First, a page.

Step one, "Letting go." Step two, "Watching." Now, step three: "Being." You're opening more fully now to God, moving past distractions, even beginning to see your false self. What I mean is that you're beginning to become aware that you are not your thoughts. Sitting and watching them in the light of Christ helps you realize that the part of you that sees your thoughts is not the true you. It cannot be. The mere fact that you can observe your thoughts means that there is a you that is someone other than the thoughts that rumble round inside your head.

This would be liberating (and one day will be). But for now, you're still haunted and sometimes feels hunted by your thoughts. You can't yet move beyond them to the union with God that is pure rest---the highest or deepest form of prayer.

Don't worry. Don't hurry.

Practice steps one and two, and gradually your mind will learn that it doesn't always have to be "on." As you sit prayerfully before God, calling on the Name of Jesus, inviting the Holy Spirit to guide you deeper into this interior landscape, your mind will learn to trust that you have no intention of obliterating your mind or being irresponsible to the demands and obligations of your active life.

Instead, your mind will learn that it too functions better when it lives more fully in union with God. Your mind will begin to taste the fruit of prayer, and it's own God-given brilliance will shine more fully than when it knew only duty and obligation, the grinding and groaning way it used to go about its work.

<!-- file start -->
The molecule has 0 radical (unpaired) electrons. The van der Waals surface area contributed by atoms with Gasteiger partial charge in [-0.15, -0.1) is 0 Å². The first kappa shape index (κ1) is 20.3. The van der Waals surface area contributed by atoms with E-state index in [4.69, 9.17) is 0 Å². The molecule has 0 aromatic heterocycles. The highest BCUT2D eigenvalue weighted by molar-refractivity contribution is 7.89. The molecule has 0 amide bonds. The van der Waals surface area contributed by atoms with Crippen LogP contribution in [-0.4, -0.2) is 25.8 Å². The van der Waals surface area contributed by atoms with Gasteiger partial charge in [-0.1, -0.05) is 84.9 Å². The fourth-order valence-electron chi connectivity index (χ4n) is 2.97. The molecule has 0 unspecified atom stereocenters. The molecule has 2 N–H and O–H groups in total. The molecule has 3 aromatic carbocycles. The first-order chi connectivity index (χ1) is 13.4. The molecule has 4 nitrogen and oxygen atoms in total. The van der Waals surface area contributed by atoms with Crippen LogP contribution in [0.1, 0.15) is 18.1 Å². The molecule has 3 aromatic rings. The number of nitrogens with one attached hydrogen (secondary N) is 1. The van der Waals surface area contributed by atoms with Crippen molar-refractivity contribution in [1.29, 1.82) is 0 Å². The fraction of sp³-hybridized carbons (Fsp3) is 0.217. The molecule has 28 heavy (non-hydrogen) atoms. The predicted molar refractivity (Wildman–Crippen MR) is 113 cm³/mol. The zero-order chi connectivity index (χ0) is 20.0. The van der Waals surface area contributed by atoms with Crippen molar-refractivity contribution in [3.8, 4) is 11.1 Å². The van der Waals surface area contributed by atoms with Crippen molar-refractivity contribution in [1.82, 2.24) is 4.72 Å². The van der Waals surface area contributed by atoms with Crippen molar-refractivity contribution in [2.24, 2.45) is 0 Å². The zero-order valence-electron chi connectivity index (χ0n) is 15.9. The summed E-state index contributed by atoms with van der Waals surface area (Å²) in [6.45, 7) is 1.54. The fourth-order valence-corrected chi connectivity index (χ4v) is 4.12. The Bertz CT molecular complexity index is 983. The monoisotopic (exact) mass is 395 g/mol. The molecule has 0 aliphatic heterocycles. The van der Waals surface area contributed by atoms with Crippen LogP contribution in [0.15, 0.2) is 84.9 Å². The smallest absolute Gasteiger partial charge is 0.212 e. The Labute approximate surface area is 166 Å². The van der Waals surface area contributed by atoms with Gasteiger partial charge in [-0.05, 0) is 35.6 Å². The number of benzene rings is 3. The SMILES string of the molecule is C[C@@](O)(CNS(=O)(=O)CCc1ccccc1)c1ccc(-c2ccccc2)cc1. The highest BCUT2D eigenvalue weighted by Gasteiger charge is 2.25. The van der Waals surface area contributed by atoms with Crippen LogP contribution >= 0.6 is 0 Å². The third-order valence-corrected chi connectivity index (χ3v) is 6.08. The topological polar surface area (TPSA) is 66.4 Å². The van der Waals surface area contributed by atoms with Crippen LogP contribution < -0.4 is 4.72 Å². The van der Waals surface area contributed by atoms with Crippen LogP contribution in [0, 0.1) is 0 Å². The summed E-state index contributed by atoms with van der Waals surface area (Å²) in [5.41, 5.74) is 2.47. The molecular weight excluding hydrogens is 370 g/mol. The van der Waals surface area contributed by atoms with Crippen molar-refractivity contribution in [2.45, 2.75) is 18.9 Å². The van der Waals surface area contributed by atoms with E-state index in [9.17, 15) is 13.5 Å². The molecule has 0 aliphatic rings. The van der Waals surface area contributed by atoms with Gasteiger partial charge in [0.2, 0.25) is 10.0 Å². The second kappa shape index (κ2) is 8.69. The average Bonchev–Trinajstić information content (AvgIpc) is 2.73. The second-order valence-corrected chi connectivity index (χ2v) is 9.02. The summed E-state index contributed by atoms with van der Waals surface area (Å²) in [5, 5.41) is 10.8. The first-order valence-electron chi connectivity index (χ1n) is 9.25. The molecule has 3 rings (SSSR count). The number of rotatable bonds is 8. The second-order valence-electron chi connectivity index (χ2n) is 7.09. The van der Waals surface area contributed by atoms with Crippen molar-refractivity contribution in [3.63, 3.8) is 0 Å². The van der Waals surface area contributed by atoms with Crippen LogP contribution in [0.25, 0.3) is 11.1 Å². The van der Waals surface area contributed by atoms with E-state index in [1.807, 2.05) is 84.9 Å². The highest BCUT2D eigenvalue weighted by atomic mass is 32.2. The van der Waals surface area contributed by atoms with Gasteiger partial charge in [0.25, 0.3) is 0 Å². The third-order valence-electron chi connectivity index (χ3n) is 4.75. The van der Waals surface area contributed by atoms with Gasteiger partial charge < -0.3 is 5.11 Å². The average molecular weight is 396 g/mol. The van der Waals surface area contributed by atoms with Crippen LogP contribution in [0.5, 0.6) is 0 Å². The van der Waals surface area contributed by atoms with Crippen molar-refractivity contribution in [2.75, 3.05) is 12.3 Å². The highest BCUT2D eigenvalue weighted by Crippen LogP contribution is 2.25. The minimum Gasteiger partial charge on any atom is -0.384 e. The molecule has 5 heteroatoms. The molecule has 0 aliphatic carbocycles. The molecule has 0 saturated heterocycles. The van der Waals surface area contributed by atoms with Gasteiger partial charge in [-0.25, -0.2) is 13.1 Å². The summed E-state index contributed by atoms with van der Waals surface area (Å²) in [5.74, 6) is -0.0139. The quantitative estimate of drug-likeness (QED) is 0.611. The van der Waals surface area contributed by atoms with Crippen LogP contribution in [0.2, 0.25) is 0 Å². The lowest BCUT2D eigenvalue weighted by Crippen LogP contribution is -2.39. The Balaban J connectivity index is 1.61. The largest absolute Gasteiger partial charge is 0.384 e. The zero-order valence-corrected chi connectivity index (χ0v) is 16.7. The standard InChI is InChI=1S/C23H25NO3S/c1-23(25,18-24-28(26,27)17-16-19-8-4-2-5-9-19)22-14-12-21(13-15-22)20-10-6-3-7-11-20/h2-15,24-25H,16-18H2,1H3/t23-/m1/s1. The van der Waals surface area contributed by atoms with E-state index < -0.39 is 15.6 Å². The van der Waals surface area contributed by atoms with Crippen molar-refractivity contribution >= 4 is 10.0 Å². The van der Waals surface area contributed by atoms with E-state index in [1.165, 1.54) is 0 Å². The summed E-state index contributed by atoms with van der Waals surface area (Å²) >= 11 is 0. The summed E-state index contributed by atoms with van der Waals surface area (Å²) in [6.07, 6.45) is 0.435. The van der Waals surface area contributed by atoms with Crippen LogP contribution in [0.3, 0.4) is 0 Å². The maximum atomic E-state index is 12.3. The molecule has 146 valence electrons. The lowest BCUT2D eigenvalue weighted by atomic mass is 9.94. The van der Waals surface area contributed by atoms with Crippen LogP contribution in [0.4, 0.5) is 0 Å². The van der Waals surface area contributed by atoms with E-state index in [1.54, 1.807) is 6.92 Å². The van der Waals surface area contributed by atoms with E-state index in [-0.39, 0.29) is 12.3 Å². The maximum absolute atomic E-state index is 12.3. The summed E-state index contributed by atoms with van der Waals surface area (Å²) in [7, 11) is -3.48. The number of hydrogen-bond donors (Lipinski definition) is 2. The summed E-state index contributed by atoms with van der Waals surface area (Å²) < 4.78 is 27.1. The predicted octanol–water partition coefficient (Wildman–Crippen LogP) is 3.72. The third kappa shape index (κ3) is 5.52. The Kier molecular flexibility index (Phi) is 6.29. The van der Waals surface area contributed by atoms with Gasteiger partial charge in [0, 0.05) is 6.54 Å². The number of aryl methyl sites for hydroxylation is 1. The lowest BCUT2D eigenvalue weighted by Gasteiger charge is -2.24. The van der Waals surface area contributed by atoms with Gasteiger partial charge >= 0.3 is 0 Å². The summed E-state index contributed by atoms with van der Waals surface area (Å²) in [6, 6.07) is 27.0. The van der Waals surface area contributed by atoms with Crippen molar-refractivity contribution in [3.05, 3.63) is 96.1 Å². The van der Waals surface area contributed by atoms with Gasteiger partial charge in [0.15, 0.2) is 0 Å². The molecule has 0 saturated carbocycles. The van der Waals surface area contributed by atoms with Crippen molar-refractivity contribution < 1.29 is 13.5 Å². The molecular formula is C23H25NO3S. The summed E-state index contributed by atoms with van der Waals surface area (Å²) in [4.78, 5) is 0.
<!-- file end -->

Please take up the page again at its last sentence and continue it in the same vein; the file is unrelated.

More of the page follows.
Step three is a reward for your deep, inner work to disentangle yourself from illusion and falsehood. And because it is reward, no mortal can instruct you here. In fact, I can't tell you what to do as you journey into this final step---the place of divine encounter. St. John Climacus, like all the teachers of interior prayer, mention this stage only in a veiled way---cautiously, hesitantly.

This is real wisdom.

You could easily get hooked on getting here, achieving the reward, engineering certain outcomes, winning a gold star, and standing in front of your class: "Best at Prayer." No, no, no. Step three is a gift of the mystery of God's grace, the kiss of the Holy Spirit who alone can consummate the union of your life with God's.

Here's the only advice I can give you about this final of three steps:

Bind yourself to one and two, and leave three to God alone. Three will surely come to you, but it's way you'll never own.

Step three is "Being" in the strictest sense.  Or perhaps better, it is "Nothing" at all.